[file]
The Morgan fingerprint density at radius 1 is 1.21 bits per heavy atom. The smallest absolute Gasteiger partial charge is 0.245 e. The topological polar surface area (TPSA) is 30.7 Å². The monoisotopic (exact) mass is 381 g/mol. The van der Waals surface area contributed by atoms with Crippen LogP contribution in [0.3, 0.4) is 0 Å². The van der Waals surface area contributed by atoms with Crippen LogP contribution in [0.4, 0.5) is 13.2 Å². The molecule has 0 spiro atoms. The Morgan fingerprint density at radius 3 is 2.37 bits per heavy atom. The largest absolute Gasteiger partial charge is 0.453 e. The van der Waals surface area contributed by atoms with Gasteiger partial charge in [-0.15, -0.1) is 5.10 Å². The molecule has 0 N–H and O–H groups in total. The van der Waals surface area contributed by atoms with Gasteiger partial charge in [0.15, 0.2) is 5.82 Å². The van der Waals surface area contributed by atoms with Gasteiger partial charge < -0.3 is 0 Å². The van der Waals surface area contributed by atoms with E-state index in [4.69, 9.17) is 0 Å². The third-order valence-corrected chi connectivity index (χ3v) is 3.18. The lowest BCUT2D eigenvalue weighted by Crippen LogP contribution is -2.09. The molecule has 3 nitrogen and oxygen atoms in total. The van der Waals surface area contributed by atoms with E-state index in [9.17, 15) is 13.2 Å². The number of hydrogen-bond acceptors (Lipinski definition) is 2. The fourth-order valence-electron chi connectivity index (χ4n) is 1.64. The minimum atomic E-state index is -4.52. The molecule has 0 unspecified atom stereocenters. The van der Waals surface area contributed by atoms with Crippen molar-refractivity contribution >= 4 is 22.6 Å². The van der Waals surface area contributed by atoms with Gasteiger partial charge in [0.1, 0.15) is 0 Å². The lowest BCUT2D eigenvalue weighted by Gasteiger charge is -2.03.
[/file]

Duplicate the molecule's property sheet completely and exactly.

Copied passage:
The Morgan fingerprint density at radius 1 is 1.21 bits per heavy atom. The smallest absolute Gasteiger partial charge is 0.245 e. The topological polar surface area (TPSA) is 30.7 Å². The monoisotopic (exact) mass is 381 g/mol. The van der Waals surface area contributed by atoms with Crippen LogP contribution in [0.3, 0.4) is 0 Å². The van der Waals surface area contributed by atoms with Crippen LogP contribution in [0.4, 0.5) is 13.2 Å². The molecule has 0 spiro atoms. The Morgan fingerprint density at radius 3 is 2.37 bits per heavy atom. The largest absolute Gasteiger partial charge is 0.453 e. The van der Waals surface area contributed by atoms with Gasteiger partial charge in [-0.15, -0.1) is 5.10 Å². The molecule has 0 N–H and O–H groups in total. The van der Waals surface area contributed by atoms with Gasteiger partial charge in [0.15, 0.2) is 5.82 Å². The van der Waals surface area contributed by atoms with Gasteiger partial charge < -0.3 is 0 Å². The van der Waals surface area contributed by atoms with E-state index in [4.69, 9.17) is 0 Å². The third-order valence-corrected chi connectivity index (χ3v) is 3.18. The lowest BCUT2D eigenvalue weighted by Crippen LogP contribution is -2.09. The molecule has 3 nitrogen and oxygen atoms in total. The van der Waals surface area contributed by atoms with E-state index in [9.17, 15) is 13.2 Å². The number of hydrogen-bond acceptors (Lipinski definition) is 2. The fourth-order valence-electron chi connectivity index (χ4n) is 1.64. The minimum atomic E-state index is -4.52. The molecule has 0 unspecified atom stereocenters. The van der Waals surface area contributed by atoms with Crippen molar-refractivity contribution >= 4 is 22.6 Å². The van der Waals surface area contributed by atoms with Gasteiger partial charge in [0.1, 0.15) is 0 Å². The lowest BCUT2D eigenvalue weighted by Gasteiger charge is -2.03.